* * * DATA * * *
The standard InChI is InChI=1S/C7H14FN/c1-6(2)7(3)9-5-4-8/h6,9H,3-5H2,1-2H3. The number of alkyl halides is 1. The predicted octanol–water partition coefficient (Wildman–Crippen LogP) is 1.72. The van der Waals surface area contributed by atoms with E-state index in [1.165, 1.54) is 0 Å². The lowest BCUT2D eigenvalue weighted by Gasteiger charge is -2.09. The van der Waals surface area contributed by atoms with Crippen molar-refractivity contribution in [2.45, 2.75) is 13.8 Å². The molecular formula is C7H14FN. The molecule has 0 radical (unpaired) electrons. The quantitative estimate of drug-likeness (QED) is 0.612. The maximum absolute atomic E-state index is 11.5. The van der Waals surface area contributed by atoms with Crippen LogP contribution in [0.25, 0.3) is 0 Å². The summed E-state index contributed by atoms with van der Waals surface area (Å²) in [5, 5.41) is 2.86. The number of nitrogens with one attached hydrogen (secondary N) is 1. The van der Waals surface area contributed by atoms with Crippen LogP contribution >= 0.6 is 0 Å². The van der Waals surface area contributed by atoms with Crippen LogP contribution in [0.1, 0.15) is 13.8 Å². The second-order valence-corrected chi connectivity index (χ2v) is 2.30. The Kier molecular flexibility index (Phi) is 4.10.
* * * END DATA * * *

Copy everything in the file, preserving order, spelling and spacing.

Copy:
The standard InChI is InChI=1S/C7H14FN/c1-6(2)7(3)9-5-4-8/h6,9H,3-5H2,1-2H3. The number of alkyl halides is 1. The predicted octanol–water partition coefficient (Wildman–Crippen LogP) is 1.72. The van der Waals surface area contributed by atoms with E-state index in [1.165, 1.54) is 0 Å². The lowest BCUT2D eigenvalue weighted by Gasteiger charge is -2.09. The van der Waals surface area contributed by atoms with Crippen molar-refractivity contribution in [2.45, 2.75) is 13.8 Å². The molecular formula is C7H14FN. The molecule has 0 radical (unpaired) electrons. The quantitative estimate of drug-likeness (QED) is 0.612. The maximum absolute atomic E-state index is 11.5. The van der Waals surface area contributed by atoms with Crippen LogP contribution in [0.25, 0.3) is 0 Å². The summed E-state index contributed by atoms with van der Waals surface area (Å²) in [5, 5.41) is 2.86. The number of nitrogens with one attached hydrogen (secondary N) is 1. The van der Waals surface area contributed by atoms with Crippen LogP contribution >= 0.6 is 0 Å². The van der Waals surface area contributed by atoms with Crippen LogP contribution in [0.1, 0.15) is 13.8 Å². The second-order valence-corrected chi connectivity index (χ2v) is 2.30. The Kier molecular flexibility index (Phi) is 4.10.